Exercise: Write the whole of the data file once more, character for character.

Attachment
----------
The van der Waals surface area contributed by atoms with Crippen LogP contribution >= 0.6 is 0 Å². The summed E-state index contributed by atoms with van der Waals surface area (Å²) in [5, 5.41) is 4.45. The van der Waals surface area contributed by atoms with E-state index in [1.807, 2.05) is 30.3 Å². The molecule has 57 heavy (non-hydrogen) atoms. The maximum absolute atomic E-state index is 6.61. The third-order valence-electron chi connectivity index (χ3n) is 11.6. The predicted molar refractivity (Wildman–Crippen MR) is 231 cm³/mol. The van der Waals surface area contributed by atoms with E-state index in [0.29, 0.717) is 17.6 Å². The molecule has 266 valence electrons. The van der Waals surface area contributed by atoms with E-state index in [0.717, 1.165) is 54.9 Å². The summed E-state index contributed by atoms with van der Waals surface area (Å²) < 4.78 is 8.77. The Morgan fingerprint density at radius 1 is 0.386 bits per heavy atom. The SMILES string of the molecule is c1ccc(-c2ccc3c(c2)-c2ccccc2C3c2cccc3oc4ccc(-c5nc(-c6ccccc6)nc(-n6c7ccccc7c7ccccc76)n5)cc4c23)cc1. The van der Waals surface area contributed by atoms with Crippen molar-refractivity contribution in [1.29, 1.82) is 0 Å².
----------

The van der Waals surface area contributed by atoms with Crippen LogP contribution >= 0.6 is 0 Å². The summed E-state index contributed by atoms with van der Waals surface area (Å²) in [5, 5.41) is 4.45. The van der Waals surface area contributed by atoms with E-state index in [1.807, 2.05) is 30.3 Å². The molecule has 57 heavy (non-hydrogen) atoms. The maximum absolute atomic E-state index is 6.61. The third-order valence-electron chi connectivity index (χ3n) is 11.6. The predicted molar refractivity (Wildman–Crippen MR) is 231 cm³/mol. The van der Waals surface area contributed by atoms with E-state index in [0.29, 0.717) is 17.6 Å². The molecule has 266 valence electrons. The van der Waals surface area contributed by atoms with E-state index in [0.717, 1.165) is 54.9 Å². The summed E-state index contributed by atoms with van der Waals surface area (Å²) < 4.78 is 8.77. The Morgan fingerprint density at radius 1 is 0.386 bits per heavy atom. The SMILES string of the molecule is c1ccc(-c2ccc3c(c2)-c2ccccc2C3c2cccc3oc4ccc(-c5nc(-c6ccccc6)nc(-n6c7ccccc7c7ccccc76)n5)cc4c23)cc1. The van der Waals surface area contributed by atoms with Crippen molar-refractivity contribution in [1.29, 1.82) is 0 Å².